Inquiry to look at Defra’s role in tackling air quality

EFRA Committee of MPs to examine government’s air pollution work as it consults on a new UK plan to meet NO2 limits

The Environment, Food and Rural Affairs (EFRA) Committee of MPs —which scrutinises the work of the Defra — has launched an inquiry into the Department’s role in tackling air quality in the UK.

The EFRA Committee will investigate Defra's role in tackling transpot, industrial and farming emissions

The EFRA Committee will investigate Defra’s role in tackling transport, industrial and farming emissions

According to the EFRA Committee, the Department has a “vital role in ensuring that all individuals in the UK can breathe clean air” as well as having a wider role in “tackling the harmful levels of many other pollutants emitted by the transport, energy and industrial sectors as well as from households and farming”.

Defra is currently consulting with the public on its draft plan to meet EU nitrogen dioxide limits across the UK, ahead of a deadline to submit the final plan to the European Commission by the end of 2015. The consultation launched in September and closes on November 6 2015 (see story).

And, part of the EFRA inquiry launched yesterday (October 22) will focus on this draft air quality plan, with submissions of evidence to the Committee sought on whether Defra’s proposals for reducing key pollutants, including NO2, “go far enough and fast enough to meet EU standards”.

EFRA is also asking for submissions on how effectively Defra collaborates with and co-ordinates action with “local authorities, devolved administrations, and other government departments to develop coherent strategies for reducing emissions of key air pollutants”, as well as whether Defra’s plans “correctly identify and support the role of local authorities in reducing air pollution”.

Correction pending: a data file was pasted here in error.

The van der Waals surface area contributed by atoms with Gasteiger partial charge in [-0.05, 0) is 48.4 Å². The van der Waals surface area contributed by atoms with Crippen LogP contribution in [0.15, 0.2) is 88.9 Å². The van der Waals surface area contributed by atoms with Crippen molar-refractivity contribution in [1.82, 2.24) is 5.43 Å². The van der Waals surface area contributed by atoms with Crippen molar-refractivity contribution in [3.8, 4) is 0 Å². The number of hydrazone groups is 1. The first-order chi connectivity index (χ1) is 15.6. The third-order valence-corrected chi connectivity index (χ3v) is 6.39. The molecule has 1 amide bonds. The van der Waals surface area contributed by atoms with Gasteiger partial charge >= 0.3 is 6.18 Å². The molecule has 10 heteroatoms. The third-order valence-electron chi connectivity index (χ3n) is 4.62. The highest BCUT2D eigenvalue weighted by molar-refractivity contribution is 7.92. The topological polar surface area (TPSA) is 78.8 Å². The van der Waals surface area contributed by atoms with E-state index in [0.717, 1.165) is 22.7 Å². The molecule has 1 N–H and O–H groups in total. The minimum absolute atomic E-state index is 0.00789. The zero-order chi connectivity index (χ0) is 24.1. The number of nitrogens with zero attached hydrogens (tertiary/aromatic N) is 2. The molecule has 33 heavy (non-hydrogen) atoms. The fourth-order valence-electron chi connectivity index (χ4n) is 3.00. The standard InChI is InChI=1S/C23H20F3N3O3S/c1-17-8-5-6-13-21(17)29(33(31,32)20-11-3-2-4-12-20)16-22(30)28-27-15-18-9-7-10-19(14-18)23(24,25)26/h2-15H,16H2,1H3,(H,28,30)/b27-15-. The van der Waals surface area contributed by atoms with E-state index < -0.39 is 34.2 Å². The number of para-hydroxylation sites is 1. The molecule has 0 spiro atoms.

Additionally, EFRA is seeking public views on whether Defra and/or other central government departments need to intervene more directly “via regulatory or fiscal incentives to reduce emissions from transport or energy use for example”.

Real world emissions

Another areas of interest for the inquiry is transport pollution, with EFRA calling for information on incentives for reducing vehicle emissions and the disparity between real world and laboratory tests/ Specifically, the inquiry asks whether these disparities mean that Defra “should remodel the assumptions behind its plans to meet EU requirements”.

The inquiry will also look at whether regulation of industrial and agricultural emissions are robust and ambitious enough, with a deadline for written submissions of noon on Monday November 23 2015 via the EFRA Committee website.

Announcing the inquiry, EFRA Committee chair Neil Parish, Conservative MP for Tiverton and Honiton, said: “Air-borne pollutants such as nitrogen dioxide, particulates and sulphur dioxide damage people’s health and the UK’s environment. But the UK is failing to meet EU air pollution limits.

“Defra has to set out by the end of the year its plans for ensuring that the UK will comply with EU nitrogen dioxide limits. We will explore how effectively the Department’s plans, including for Clean Air Zones, will reduce this key pollutant. But we also want to explore how well Defra is leading action to tackle air pollution more widely, whether from the transport, industry or farming sectors.”

Meanwhile, the Environmental Audit Committee is also currently investigating issues surrounding vehicle emissions following carmaker Volkswagen’s admission that it manipulated emissions tests for some of its diesel car models (see story), which follows its previous inquiry into UK air quality last year (see story).


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8 years ago

Go after all those silly wood burners in crowded places.

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